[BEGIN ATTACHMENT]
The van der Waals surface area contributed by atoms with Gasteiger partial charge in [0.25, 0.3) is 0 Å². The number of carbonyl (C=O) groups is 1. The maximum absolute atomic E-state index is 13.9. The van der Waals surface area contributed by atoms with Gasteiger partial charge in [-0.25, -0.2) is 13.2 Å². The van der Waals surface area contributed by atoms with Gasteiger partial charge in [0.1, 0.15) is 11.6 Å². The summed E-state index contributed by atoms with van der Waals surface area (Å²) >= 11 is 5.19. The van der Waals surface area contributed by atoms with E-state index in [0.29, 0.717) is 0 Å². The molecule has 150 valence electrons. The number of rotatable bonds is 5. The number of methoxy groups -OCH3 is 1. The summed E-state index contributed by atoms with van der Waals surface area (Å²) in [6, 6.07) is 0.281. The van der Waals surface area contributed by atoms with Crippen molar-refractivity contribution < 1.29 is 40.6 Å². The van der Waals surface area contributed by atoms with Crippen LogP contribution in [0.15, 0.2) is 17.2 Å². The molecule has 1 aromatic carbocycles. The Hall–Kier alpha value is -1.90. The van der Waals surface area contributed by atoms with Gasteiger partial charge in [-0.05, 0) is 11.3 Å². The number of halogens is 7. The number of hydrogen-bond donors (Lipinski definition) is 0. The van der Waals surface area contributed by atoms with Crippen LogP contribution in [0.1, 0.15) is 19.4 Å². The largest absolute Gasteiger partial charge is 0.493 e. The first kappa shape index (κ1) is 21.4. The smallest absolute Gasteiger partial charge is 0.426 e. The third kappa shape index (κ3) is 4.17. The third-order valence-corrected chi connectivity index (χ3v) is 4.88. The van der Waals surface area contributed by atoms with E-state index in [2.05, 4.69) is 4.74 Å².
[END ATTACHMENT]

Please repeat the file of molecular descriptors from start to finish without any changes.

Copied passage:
The van der Waals surface area contributed by atoms with Gasteiger partial charge in [0.25, 0.3) is 0 Å². The number of carbonyl (C=O) groups is 1. The maximum absolute atomic E-state index is 13.9. The van der Waals surface area contributed by atoms with Gasteiger partial charge in [-0.25, -0.2) is 13.2 Å². The van der Waals surface area contributed by atoms with Gasteiger partial charge in [0.1, 0.15) is 11.6 Å². The summed E-state index contributed by atoms with van der Waals surface area (Å²) >= 11 is 5.19. The van der Waals surface area contributed by atoms with E-state index in [0.29, 0.717) is 0 Å². The molecule has 150 valence electrons. The number of rotatable bonds is 5. The number of methoxy groups -OCH3 is 1. The summed E-state index contributed by atoms with van der Waals surface area (Å²) in [6, 6.07) is 0.281. The van der Waals surface area contributed by atoms with Crippen molar-refractivity contribution < 1.29 is 40.6 Å². The van der Waals surface area contributed by atoms with Crippen LogP contribution in [0.15, 0.2) is 17.2 Å². The molecule has 1 aromatic carbocycles. The Hall–Kier alpha value is -1.90. The van der Waals surface area contributed by atoms with Gasteiger partial charge in [-0.05, 0) is 11.3 Å². The number of halogens is 7. The number of hydrogen-bond donors (Lipinski definition) is 0. The van der Waals surface area contributed by atoms with Crippen LogP contribution in [0.1, 0.15) is 19.4 Å². The largest absolute Gasteiger partial charge is 0.493 e. The first kappa shape index (κ1) is 21.4. The smallest absolute Gasteiger partial charge is 0.426 e. The third kappa shape index (κ3) is 4.17. The third-order valence-corrected chi connectivity index (χ3v) is 4.88. The van der Waals surface area contributed by atoms with E-state index in [2.05, 4.69) is 4.74 Å².